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Background

I have a custom control that inherits from a TreeView and is modified to display in a data grid style. The problem I am seeing is with performance when expanding the tree. This is common from my research with Tree Views. Upon inspection with the WPF Performance tools I noticed that the ItemsPresenter class is using a regular Stack Panel instead of a Virtualizing Stack Panel.

enter image description here

Here is the section of code where the ScrollContentPresenter is used (showing in image).

<ScrollContentPresenter Name="PART_ScrollContentPresenter"
      KeyboardNavigation.DirectionalNavigation="Local"
      Content="{TemplateBinding Content}"
      ContentTemplate="{TemplateBinding ContentTemplate}"
      CanContentScroll="{TemplateBinding CanContentScroll}"
      SnapsToDevicePixels="{TemplateBinding SnapsToDevicePixels}"/>

Here is the template being passed in.

    <ControlTemplate TargetType="CommonControls:TreeListViewItem508">
    <Grid >
        <Grid.ColumnDefinitions>
            <ColumnDefinition Width="*"/>
        </Grid.ColumnDefinitions>
        <Grid.RowDefinitions>
            <RowDefinition Height="Auto"/>
            <RowDefinition Height="Auto"/>
        </Grid.RowDefinitions>
        <Border x:Name="item">
            <Border Name="InnerBorder">
                <Grid Style="{StaticResource GridBackgroundStyle}">
                    <Rectangle Visibility="Collapsed" Fill="#75FFFFFF" Name="UpperHighlight" />
                </Grid>
            </Border>
        </Border>
        <ItemsPresenter Grid.Row="1" Name="ItemsHost" />
    </Grid>
</ControlTemplate>

Question

Is it possible to force the items presenter to use a virtualizing stack panel?

Notes

  • I have already tried wrapping the ItemsPresenter in a ScrollViewer but that gives undesired results (scroll bars for each row).
  • I hard coded the option CanContentScroll = true as a test since this disables virtualization when its set to false.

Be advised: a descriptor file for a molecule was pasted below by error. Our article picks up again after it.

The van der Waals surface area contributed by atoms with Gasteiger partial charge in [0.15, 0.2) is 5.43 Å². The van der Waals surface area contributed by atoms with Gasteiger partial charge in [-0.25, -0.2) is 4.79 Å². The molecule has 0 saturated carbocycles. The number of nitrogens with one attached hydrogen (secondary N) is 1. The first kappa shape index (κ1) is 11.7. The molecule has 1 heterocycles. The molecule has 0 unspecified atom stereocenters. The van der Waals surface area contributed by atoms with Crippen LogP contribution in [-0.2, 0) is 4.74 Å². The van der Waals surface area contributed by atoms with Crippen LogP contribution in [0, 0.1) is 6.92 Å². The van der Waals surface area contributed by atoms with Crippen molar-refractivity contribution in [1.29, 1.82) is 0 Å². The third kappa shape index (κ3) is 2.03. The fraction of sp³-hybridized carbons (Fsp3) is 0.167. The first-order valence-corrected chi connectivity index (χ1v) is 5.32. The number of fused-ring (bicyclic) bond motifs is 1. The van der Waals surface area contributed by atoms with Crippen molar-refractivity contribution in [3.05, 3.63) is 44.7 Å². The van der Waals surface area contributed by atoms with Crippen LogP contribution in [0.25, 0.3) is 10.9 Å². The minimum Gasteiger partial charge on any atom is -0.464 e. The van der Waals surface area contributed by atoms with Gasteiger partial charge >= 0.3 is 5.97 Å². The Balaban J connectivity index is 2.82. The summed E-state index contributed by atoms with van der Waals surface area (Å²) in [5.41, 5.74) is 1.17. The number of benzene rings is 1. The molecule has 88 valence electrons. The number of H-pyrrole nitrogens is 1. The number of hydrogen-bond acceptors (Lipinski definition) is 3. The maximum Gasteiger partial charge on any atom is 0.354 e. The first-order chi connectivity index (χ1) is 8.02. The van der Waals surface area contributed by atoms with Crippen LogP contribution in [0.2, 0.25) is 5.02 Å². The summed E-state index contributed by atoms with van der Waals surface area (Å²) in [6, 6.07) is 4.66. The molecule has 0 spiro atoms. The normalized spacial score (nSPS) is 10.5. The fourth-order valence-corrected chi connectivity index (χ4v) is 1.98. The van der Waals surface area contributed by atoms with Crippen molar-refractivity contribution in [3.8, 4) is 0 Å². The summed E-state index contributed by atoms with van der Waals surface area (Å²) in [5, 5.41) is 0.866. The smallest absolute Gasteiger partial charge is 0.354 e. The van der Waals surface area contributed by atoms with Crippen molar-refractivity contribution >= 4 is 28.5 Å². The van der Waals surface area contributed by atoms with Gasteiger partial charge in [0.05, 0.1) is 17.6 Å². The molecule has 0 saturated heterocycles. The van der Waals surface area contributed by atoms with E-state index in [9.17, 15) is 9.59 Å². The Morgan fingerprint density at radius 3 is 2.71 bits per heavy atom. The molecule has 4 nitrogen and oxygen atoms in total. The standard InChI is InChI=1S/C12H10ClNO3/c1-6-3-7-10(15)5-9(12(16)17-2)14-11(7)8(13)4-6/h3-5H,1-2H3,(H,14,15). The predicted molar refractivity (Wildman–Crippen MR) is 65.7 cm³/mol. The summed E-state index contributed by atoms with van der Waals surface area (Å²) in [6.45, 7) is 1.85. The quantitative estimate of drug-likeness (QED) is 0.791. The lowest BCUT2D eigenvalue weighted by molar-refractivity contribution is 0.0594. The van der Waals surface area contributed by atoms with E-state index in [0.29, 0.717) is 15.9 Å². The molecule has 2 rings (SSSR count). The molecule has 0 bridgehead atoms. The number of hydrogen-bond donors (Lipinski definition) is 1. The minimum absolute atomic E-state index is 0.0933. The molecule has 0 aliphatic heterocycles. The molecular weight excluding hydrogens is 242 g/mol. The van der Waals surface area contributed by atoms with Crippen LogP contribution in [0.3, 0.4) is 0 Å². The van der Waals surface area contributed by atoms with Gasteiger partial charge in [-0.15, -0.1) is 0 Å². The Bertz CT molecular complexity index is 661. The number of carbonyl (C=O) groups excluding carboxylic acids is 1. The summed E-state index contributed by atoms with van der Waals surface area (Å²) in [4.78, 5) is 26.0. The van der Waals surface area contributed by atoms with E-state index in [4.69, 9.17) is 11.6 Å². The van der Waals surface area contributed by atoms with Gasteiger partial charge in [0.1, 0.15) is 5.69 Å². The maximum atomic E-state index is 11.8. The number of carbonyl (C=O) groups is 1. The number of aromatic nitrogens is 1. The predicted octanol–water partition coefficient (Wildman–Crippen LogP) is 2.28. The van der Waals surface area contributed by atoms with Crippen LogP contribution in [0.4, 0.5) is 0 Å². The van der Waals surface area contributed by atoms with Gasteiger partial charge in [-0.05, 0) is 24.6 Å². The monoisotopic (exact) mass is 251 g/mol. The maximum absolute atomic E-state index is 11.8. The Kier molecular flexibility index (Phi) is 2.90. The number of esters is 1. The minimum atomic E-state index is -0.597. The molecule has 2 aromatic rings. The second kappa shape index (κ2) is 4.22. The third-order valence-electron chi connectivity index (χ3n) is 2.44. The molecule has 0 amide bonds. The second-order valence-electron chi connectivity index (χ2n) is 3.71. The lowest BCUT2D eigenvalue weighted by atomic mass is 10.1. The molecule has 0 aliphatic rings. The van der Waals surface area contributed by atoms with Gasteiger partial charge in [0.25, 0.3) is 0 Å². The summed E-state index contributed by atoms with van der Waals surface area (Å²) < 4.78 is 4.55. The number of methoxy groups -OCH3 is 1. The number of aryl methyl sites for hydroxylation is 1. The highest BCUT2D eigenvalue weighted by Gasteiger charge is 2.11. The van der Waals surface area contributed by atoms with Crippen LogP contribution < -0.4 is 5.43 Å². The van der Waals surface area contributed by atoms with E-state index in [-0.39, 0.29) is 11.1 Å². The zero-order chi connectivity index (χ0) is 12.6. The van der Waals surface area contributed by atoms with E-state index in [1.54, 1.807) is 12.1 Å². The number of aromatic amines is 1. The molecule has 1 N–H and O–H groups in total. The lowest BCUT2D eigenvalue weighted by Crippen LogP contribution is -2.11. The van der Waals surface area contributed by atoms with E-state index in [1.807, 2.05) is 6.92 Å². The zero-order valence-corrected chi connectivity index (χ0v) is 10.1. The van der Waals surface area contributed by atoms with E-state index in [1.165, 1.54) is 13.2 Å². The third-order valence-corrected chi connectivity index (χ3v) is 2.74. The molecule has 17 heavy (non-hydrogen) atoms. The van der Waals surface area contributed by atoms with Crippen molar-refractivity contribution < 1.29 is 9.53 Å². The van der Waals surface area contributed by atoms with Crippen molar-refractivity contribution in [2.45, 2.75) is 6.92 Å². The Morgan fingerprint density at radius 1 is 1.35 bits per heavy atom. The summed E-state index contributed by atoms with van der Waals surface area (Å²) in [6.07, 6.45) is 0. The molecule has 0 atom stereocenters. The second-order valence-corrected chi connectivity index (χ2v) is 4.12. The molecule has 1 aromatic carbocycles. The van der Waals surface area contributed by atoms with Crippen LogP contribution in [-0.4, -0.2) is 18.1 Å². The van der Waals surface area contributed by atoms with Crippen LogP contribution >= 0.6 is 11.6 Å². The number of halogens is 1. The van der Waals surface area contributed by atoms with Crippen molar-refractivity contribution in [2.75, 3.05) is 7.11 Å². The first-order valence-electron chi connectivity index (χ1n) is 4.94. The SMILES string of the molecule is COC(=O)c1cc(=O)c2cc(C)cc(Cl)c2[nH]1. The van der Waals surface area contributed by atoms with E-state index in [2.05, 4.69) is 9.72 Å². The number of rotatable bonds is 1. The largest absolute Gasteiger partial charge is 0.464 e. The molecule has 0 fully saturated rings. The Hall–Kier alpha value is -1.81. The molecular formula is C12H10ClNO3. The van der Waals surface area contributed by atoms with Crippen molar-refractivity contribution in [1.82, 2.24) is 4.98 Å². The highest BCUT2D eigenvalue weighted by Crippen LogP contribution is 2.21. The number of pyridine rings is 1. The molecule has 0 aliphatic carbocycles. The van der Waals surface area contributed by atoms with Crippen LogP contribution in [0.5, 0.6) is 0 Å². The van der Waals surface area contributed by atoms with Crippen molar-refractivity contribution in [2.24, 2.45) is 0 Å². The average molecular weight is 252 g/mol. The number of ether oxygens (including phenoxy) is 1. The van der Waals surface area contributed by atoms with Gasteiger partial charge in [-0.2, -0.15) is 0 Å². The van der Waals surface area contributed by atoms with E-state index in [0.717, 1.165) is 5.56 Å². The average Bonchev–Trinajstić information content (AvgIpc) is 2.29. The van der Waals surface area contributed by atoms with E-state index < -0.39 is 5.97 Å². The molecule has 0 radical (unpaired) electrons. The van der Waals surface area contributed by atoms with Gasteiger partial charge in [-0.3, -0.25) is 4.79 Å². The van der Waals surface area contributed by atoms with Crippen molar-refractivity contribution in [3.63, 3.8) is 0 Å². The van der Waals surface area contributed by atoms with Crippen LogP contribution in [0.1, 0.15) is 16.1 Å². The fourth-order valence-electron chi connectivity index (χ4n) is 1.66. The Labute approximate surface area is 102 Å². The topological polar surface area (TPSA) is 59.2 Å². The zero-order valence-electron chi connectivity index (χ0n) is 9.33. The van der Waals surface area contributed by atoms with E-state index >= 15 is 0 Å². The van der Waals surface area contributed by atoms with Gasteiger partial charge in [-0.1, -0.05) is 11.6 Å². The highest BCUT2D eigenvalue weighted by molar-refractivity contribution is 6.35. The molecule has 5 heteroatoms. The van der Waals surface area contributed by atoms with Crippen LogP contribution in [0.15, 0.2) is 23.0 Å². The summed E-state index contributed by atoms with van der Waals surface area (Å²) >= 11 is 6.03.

• This control is in production and used in multiple places so I don't have the option to replace / rewrite / or perform major modifications to the design at this point. I am just looking to override this one section if possible.

Any suggestions or options are much appreciated.

Resolved:

I modified the template's style by adding this to the style and it switched the stack panels to virtualizing.

 <Setter Property="ItemsPanel">
        <Setter.Value>
            <ItemsPanelTemplate>
                <VirtualizingStackPanel />
            </ItemsPanelTemplate>
        </Setter.Value>
    </Setter>
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2 Answers 2

up vote 2 down vote accepted

Try

      <TreeView>
        <TreeView.ItemsPanel>
            <ItemsPanelTemplate>
                <VirtualizingStackPanel/>
            </ItemsPanelTemplate>
        </TreeView.ItemsPanel>
    </TreeView>

or

<TreeView VirtualizingStackPanel.IsVirtualizing="True">

Obviosuly replace TreeView, with your treeview control name.

Hope that helps

Paul

share|improve this answer
    
The second option only does the top level - it doesn't follow down to the child levels. The first idea worked though. Thanks for the idea. –  tsells Feb 29 '12 at 17:28
    
No problem, glad it helped. –  Paulie Waulie Feb 29 '12 at 21:58

You can use a VirtualizingStackPanel, however be aware that there is more to virtualizing a StackPanel than just using a VirtualizingStackPanel

Here is an example using the code found in the link posted above which lists the items that are needed:

<ItemsControl ...
    VirtualizingStackPanel.IsVirtualizing="True" <!-- this is needed -->
    ScrollViewer.CanContentScroll="True" > <!-- this is needed -->
    <ItemsControl.ItemsPanel>
        <ItemsPanelTemplate>
            <VirtualizingStackPanel />  <!-- this is needed -->
        </ItemsPanelTemplate>
    </ItemsControl.ItemsPanel>
    <ItemsControl.Template>
        <ControlTemplate>
            <Border ...>
                <ScrollViewer> <!-- this is needed -->
                    <ItemsPresenter />
                </ScrollViewer>
            </Border>
        </ControlTemplate>
    </ItemsControl.Template>
</ItemsControl>
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